The Big Question May 2017

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Do Millennial architects / designers have a fundamentally different set of challenges than the previous generation?

Katrina Kostic Samen, KKS

Yes, but we all  live in a fast-changing, uncertain world and that is not going to change. Technology is developing and adapting at an exponential rate – we are in a tidal wave of progress and technology has finally unshackled the workplace.  Businesses are in a constant state of flux, adapting to meet changing industry demands, increased globalisation and forceful competition. Designers today have to deliver transformational solutions, exploit technological advances and support fundamental human needs. Quite a change from the 80’s!

RossRoss Glithro, IOR Group
I believe the speed in which technology advances still surprises everyone, of any generation. For Millennial designers, growing up with such familiarity of technology, combined with unlimited information resources at their fingertips, would seem highly beneficial. It is important to remember that this information is also readily available to clients, hence why I feel one new challenge designers face is that of increased client knowledge and expectation.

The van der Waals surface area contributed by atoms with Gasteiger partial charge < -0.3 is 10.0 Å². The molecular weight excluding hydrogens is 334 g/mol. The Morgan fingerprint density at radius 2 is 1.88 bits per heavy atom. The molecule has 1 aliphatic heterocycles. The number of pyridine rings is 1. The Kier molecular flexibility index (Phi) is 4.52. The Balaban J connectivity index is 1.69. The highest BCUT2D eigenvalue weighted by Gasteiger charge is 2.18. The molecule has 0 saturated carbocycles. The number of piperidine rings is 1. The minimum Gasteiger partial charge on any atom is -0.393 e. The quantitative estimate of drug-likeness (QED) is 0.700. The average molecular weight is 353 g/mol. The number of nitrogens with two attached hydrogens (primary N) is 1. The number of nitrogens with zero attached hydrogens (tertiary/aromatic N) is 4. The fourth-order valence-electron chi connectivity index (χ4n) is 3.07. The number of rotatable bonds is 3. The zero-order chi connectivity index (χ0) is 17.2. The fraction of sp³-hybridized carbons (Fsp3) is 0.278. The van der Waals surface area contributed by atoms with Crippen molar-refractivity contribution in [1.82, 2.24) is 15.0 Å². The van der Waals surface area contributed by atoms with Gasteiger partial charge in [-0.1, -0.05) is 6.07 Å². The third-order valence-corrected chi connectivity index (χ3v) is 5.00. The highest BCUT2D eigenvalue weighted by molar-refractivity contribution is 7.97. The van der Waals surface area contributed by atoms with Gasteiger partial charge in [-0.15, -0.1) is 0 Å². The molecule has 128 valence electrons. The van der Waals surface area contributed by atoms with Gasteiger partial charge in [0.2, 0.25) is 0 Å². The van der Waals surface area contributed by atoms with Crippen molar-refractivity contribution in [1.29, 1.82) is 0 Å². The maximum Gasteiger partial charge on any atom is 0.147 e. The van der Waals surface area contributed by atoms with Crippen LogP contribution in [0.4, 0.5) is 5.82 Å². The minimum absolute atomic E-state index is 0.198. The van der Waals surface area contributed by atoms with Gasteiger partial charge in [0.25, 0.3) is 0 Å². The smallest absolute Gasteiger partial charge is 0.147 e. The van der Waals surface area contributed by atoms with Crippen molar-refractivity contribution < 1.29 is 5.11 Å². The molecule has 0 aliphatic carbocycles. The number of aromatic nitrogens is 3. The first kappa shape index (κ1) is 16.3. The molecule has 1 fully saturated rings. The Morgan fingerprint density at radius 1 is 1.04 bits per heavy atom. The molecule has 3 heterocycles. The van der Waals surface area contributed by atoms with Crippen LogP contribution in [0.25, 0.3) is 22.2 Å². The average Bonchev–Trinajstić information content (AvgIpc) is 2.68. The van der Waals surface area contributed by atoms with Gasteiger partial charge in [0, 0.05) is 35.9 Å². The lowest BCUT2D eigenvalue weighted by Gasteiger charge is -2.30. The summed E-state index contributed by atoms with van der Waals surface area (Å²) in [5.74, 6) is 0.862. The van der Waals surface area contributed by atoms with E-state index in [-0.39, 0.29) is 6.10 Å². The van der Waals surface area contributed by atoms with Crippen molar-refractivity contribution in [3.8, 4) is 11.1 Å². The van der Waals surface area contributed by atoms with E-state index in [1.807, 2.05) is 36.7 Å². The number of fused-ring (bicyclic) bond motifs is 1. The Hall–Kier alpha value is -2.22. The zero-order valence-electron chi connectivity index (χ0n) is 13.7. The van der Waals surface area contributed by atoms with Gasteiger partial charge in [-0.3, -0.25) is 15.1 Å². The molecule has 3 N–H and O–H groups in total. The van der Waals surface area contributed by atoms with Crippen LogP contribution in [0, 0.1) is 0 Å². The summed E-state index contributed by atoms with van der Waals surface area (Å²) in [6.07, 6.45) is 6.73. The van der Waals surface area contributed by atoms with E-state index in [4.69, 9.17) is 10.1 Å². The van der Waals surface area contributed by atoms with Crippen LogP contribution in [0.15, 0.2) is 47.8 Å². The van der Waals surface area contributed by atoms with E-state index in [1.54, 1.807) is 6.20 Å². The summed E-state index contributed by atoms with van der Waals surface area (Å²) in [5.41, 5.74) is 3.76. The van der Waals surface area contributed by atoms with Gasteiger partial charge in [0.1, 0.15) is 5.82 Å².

Andrea Williams-Wedberg, Williams Wedberg
Millennial designers, who are facing a new breed of employee, have to prioritise understanding the ever-changing demands of the global employee. The workplace environment has become a lifestyle choice, it’s no surprise it’s playing a huge part in employees choosing their jobs. The teams are global, the demographic range is vast, best in class has been replaced with world class so, as a Millennial designer, trying to standout in a crowded market with a unique USP, it’s no longer enough.

Lesley-McPheeLesley McPhee, The Hut Group
I think the main challenge is bridging the gap between the baby boomers and Millennials within the design arena. As designers, we need to create a hybrid – we have a rare opportunity to drive and influence change. Younger designers are fluent in technology, naturally sharing and collaborative, they place a greater value on experiences so design becomes more emotive as opposed to opulent and flashy.

Gary ShellGary Sheldrake, Hays
Many employers expect design graduates to already possess a high level of software knowledge, presentation skills, in addition to a portfolio of work. They are expected to have a higher understanding of technology within the industry compared to generations above, however this can only improve career prospects for Millennials. According to our UK Salary & Recruiting Trends Guide 2017, nearly a quarter of all employers said IT and digital skills are most needed by their organisations this year.


Chiara Cantilena, LOM architecture and design
While some of the more cerebral design processes we follow will not fundamentally change, the way we communicate and produce work will be challenged. In a society where people can get instant answers, the technologies supporting the way we work will have to become streamlined to allow for more effective exchanges and faster outputs. Virtual reality, software and hardware development will radically change the way architecture and design are taught at universities and practiced.